Changing water-use patterns in a water-poor area: Lessons for a trachoma intervention project

Ann P. McCauley, Matthew Lynch, Moses B. Pounds, Sheila K West

Research output: Contribution to journalArticle

Abstract

An epidemiological survey carried out in the Dodoma region of Tanzania found that high rates of trachoma infection in pre-school children were associated with unwashed faces. Prior to a planned trachoma intervention project, a pilot study was done on household decisions about water use and perceptions about face washing and eye disease. The study found that mothers overestimated the amount of water necessary to wash a child's face. In addition, mothers would not change their water-use priorities without the consent of their husbands and the support of the community. Therefore a health education program was designed to address the perception that face washing required a great deal of water. The program also sought to involve and re-educate the whole community rather than focus only on the mothers who were most likely to wash the children's faces.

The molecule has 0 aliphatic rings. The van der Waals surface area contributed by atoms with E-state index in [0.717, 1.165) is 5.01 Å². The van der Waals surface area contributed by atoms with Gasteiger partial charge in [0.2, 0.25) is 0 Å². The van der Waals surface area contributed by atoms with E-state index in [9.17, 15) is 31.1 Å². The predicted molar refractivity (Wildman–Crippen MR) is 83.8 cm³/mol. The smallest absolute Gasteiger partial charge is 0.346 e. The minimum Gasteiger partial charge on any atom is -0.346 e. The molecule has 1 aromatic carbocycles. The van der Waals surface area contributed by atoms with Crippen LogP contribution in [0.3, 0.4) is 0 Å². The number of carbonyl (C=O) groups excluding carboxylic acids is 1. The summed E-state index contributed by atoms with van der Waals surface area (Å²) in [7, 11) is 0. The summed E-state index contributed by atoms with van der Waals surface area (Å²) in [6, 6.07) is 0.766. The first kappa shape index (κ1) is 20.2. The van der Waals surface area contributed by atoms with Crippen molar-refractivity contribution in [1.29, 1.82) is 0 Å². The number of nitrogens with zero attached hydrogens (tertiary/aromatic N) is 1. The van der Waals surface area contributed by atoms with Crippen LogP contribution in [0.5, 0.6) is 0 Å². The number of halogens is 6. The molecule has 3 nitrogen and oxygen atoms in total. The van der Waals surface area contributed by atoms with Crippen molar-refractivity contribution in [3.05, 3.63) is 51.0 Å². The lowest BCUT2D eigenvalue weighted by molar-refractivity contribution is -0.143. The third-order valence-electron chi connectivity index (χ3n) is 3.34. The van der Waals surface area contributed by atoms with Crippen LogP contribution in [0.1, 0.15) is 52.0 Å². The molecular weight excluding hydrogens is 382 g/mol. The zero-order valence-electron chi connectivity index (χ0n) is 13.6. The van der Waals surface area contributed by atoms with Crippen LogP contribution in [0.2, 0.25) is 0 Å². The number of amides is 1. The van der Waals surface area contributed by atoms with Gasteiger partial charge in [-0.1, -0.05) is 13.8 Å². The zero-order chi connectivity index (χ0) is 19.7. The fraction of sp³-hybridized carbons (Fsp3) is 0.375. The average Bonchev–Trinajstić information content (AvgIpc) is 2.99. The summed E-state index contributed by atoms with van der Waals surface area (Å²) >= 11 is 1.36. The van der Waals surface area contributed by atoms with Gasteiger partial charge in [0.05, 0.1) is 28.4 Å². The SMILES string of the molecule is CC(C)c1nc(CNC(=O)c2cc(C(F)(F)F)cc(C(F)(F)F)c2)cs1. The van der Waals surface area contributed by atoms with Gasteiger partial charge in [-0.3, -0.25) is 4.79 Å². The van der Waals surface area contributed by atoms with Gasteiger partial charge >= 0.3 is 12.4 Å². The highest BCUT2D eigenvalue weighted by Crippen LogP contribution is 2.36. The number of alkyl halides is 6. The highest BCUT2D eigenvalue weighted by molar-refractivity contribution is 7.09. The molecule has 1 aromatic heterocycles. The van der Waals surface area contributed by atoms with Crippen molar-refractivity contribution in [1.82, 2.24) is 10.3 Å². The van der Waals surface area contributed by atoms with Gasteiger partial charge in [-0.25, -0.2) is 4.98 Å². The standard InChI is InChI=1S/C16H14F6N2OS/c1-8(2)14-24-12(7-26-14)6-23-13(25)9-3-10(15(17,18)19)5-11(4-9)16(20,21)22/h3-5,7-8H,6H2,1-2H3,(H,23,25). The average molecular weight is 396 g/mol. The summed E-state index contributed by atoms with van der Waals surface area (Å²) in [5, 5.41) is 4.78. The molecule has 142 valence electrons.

Original languageEnglish (US)
Pages (from-to)1233-1238
Number of pages6
JournalSocial Science and Medicine
Volume31
Issue number11
DOIs
Publication statusPublished - 1990

    Fingerprint

Keywords

  • eye disease
  • household health decisions
  • Tanzania
  • water use

ASJC Scopus subject areas

  • Economics and Econometrics
  • Public Health, Environmental and Occupational Health
  • Social Psychology
  • Development
  • Health(social science)
  • Earth and Planetary Sciences(all)
  • Environmental Science(all)

Cite this